SAN ANTONIO (AP) -- Winning is the best antidote for a painful loss.
Just ask Tony Parker.
The San Antonio Spurs' point guard spent a big chunk of his summer in Europe leading his native France to its first Euroleague Championship, knocking off Spain and Lithuania to capture the title on Sept. 22. That championship, and being named France's greatest athlete ever in a poll conducted by L'Equipe, blunted some of the pain that came with losing the NBA Finals to Miami in a seven-game clash.
"It was a great summer," Parker said. "Obviously, it was worth it. Big win for France; first win in the history. The last week it was just an experience you only live once in a lifetime. It was crazy in France, people were so happy."
So, too, was Parker.
"It definitely helped," he said. "It was tough, obviously, it was really tough, but to have only three weeks and to play with the national team, it was a good therapy to think about something else and have new goals."
The goals for the Spurs remain the same -- to win NBA titles. Tim Duncan and Manu Ginobili are back, giving San Antonio its Big Three, but only Parker can really be considered to be in his prime and among the best point guards in the NBA.
It will be on the Big Three -- but particularly Parker -- to drive the Spurs back to the heights of last season. The team will need to try and forget they were 5 seconds from closing out Miami for the NBA title in Game 6 before losing in overtime and then dropping Game 7 for their first loss in five finals appearances.
Another title would certainly be therapy.
"We'll get there, we'll get there," Duncan said. "I don't think it's time to heal all wounds yet, we're going to let it fester for a little while. We're going to continue to think about it because it's going to continue to hurt whether we talk about it or let it go or not."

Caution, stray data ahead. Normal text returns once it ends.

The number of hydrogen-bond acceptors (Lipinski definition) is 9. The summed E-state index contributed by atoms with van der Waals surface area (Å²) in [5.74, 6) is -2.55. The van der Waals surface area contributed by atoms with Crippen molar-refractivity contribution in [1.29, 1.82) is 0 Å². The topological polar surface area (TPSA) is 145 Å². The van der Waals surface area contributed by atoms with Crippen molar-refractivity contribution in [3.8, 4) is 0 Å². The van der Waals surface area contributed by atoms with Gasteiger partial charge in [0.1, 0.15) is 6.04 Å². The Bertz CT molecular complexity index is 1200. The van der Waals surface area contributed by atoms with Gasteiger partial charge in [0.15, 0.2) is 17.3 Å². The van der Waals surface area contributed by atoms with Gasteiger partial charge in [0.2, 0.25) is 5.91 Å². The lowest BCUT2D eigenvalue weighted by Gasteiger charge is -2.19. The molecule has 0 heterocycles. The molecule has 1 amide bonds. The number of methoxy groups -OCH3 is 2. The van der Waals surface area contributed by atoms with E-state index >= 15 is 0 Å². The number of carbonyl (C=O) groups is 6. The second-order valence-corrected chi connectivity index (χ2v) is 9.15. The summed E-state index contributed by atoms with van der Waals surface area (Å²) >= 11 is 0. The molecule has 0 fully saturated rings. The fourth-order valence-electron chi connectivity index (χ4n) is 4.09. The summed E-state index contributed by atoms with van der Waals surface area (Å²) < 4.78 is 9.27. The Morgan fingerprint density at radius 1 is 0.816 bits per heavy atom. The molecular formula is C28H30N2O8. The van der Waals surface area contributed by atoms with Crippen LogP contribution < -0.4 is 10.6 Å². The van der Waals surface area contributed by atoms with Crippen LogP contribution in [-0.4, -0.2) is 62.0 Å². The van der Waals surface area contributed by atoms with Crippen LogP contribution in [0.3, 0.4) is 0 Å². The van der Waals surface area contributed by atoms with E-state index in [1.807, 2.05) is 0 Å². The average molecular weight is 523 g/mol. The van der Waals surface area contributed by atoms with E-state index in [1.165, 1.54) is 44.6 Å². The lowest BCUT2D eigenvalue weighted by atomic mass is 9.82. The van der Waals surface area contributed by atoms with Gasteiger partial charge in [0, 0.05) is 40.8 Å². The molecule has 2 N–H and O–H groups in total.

Despite getting minimal rest over the summer, the 31-year-old Parker looks refreshed and eager to begin his 13th season.
"I love basketball," he said. "I'm very passionate about it. The way I play, I'll be fine. I have next summer to rest."
Not that Parker would get much sympathy otherwise from his coach.
"No, what's he make, $200 million a year," Gregg Popovich said with a smile when asked about resting Parker. "Everybody says he's a cute little guy and all this kind of stuff, so he must be like 20, 21? He's going to play."
Popovich was joking, but a tireless and near-flawless performance is truly what everyone has come to expect from Parker. He has won three NBA titles, is a five-time All-Star, two-time All-NBA second team, was the 2007 NBA Finals MVP and was named the FIBA EuroBasket MVP after leading France to its first title.
"I'm really proud of him," Ginobili said. "It's not easy to do. He really needed to win one of those championships, he was missing that, and I'm really glad he did it."
Parker is a hero in France and is the heart of the Spurs, a franchise that is happy to be one of the NBA's wallflowers.
Parker was once married to television star Eva Longoria. He was among People Magazine's "50 Most Beautiful People" in 2003 and was voted as the "sexiest basketball player alive" in Glamour Magazine's November 2013 edition. Parker still produces squeals of delight wherever he goes, including San Antonio's training camp at the Air Force Academy in Colorado.
"He's one of the sexist people in the world isn't he?" Duncan said, playfully puzzled. "Still? No, that was like 10 years ago, never mind."
Parker is still a kid brother to Duncan, the affable son of Popovich and the clarity to Ginobili's calamity.
"There is a lot of joking going around and he takes it well," San Antonio guard Patty Mills said. "But also serious stuff as well. The way the system is run here in San Antonio, Pop likes to treat everyone equally. The last guy gets yelled at just as much as Tony Parker gets yelled at. I think that's what's so great about (Parker), being able to handle that and understand it just shows how professional he is."
Not that Popovich has had much cause to yell at Parker.
Last season, he averaged 7.6 assists and 20.3 points, the second-highest scoring average of his career. He has perfected a 180-degree spinning layup that leaves defenders just as frustrated as they are with his teardrop shot.